Last month, I spent five days in the Quito area of Ecuador and was enthralled by the region’s austerity, beauty, history and green mindset. Upon first glance, eco Quito topography is breathtaking – simply astounding! Over the course of my short stay, I visited many conservation-minded sites all within a 2-hour radius of Quito and was amazed at the diversity of culture and colors.
Given that the city is surrounded by not one, but four active volcanoes, I was not surprised to learn that people’s lives are dominated by spirituality and religion, specifically Catholicism. At one of the high points of Quito is El Panecillo (formed by volcanic ash), and on top of the hill is the famous Vergin de Quito (Quito’s Madonna) quietly protecting the city.
You cannot step far within Quito’s Old Town, which was declared the first UNESCO World Heritage site (city) in 1978, without bumping into grand cathedrals that each represent a different catholic order (i.e. Franciscan, Dominican). Even young students at the local Escuela Taller are apprentices who are learning the lost arts of church restoration and carpentry.
As I entered the Plaza de Independencia, I came upon the monument that was erected for the signers of Ecuador’s Declaration of Independence from Spain in 1809 and was reminded how fate had handed Ecuador a severe blow then since Spain reacted to the declaration by killing each (patriot) signer for treason and many civilians for being at the wrong place at the wrong time.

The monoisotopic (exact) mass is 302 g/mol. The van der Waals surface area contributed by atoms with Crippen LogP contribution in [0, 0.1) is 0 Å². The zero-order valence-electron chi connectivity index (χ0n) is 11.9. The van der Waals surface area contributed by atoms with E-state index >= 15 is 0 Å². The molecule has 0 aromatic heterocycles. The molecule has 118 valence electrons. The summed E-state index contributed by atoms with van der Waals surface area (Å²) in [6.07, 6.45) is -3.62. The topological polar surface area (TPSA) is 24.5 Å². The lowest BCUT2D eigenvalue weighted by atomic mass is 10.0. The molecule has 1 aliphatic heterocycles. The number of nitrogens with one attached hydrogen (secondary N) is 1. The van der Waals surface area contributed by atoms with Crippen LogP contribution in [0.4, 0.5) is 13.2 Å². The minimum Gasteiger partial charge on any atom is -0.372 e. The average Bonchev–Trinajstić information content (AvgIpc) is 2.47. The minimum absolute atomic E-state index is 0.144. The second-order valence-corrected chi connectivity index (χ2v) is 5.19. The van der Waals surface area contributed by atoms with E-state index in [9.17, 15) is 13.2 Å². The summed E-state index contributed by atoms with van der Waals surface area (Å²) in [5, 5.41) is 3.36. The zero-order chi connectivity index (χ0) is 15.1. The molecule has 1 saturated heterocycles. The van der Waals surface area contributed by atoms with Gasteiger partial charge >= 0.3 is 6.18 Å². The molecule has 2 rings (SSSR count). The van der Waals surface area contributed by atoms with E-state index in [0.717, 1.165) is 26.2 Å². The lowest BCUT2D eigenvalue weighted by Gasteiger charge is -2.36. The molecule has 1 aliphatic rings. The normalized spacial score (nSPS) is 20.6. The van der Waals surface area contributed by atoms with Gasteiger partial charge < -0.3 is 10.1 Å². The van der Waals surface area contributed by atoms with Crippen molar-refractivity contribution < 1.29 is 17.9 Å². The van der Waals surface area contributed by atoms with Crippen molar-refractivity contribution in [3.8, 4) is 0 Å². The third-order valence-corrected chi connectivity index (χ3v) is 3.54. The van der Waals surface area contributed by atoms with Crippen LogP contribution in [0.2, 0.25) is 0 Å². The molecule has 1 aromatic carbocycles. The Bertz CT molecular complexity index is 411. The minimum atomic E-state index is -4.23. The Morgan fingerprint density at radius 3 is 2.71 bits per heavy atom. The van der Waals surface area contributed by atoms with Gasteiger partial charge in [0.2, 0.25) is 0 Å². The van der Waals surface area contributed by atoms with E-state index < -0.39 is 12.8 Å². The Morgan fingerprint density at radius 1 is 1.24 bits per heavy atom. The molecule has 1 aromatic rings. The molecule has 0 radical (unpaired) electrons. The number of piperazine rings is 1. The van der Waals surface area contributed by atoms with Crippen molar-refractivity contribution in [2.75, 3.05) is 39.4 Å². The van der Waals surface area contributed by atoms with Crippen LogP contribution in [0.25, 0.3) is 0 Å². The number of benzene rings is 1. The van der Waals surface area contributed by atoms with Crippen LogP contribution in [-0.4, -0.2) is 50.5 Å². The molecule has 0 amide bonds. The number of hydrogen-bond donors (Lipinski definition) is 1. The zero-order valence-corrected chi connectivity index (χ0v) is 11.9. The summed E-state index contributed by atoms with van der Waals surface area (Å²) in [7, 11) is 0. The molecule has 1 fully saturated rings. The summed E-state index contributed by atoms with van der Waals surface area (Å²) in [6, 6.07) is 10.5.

After a visit to the Tulipe archeological area, which recently was awarded the Queen Sofia of Spain International Award for Conservation and Restoration of Cultural Heritage prize, I went to Tucanopy for some serious zip-lining through the cloud forest. I learned that it’s the longest zipline route in Ecuador. But what impressed me more was that the owners are also offering volunteer opportunities for aspiring biologists and ecologists to conduct ecological restoration, flora scientific study and environmental education in the area.
I asked about a recent conservation discovery and found out that the owner, a biologist herself, had figured out a way to save precious palm trees from dying from over-harvesting. The solution? She conveyed to local community members that by harvesting leaves every other year, they could save the trees and the community’s livelihood.
Did you know that right at the equatorial line, you can balance a raw egg on the head of a nail? Try this at home and you’ll just have one big mess to clean up!
Did you know in Peguche, a local family makes musical instruments native to South America and demonstrates them for visitors. Even the children get in the act as demonstrated in this short clip.
Our horseback riding experience at Hacienda El Porvenir was outstanding. After being outfitted with chaps, a heavy poncho and cowboy hat, we were led by the owner, Jorge Perez, who grew up in the area as well as by a chagra (Andean cowboy).
While hearing stories about the local customs and culture, I distinctly remember being told that if the bulls start running after us, our chagra would know exactly what to do. They didn’t start running after us (thankfully!) and we were treated to amazing views and a glimpse of life in the Andes.